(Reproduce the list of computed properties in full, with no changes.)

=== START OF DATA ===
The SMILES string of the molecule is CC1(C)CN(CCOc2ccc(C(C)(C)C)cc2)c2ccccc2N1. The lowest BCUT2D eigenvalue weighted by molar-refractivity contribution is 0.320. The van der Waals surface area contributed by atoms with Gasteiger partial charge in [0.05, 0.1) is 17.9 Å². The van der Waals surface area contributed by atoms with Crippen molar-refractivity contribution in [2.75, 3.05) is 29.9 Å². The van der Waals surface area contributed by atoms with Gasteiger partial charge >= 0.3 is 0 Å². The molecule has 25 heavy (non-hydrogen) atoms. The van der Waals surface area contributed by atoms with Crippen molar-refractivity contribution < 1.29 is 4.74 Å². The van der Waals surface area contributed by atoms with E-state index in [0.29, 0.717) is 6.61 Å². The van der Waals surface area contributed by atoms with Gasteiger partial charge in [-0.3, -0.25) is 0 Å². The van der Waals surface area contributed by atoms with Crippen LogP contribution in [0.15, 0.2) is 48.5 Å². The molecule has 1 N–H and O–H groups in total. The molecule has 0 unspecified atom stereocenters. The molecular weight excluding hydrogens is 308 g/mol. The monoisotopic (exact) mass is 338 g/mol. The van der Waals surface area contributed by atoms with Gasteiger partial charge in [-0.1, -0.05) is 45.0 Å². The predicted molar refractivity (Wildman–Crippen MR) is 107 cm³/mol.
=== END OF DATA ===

The SMILES string of the molecule is CC1(C)CN(CCOc2ccc(C(C)(C)C)cc2)c2ccccc2N1. The lowest BCUT2D eigenvalue weighted by molar-refractivity contribution is 0.320. The van der Waals surface area contributed by atoms with Gasteiger partial charge in [0.05, 0.1) is 17.9 Å². The van der Waals surface area contributed by atoms with Crippen molar-refractivity contribution in [2.75, 3.05) is 29.9 Å². The van der Waals surface area contributed by atoms with Gasteiger partial charge >= 0.3 is 0 Å². The molecule has 25 heavy (non-hydrogen) atoms. The van der Waals surface area contributed by atoms with Crippen molar-refractivity contribution < 1.29 is 4.74 Å². The van der Waals surface area contributed by atoms with E-state index in [0.29, 0.717) is 6.61 Å². The van der Waals surface area contributed by atoms with Gasteiger partial charge in [-0.3, -0.25) is 0 Å². The van der Waals surface area contributed by atoms with Crippen LogP contribution in [0.15, 0.2) is 48.5 Å². The molecule has 1 N–H and O–H groups in total. The molecule has 0 unspecified atom stereocenters. The molecular weight excluding hydrogens is 308 g/mol. The monoisotopic (exact) mass is 338 g/mol. The van der Waals surface area contributed by atoms with Gasteiger partial charge in [-0.1, -0.05) is 45.0 Å². The predicted molar refractivity (Wildman–Crippen MR) is 107 cm³/mol.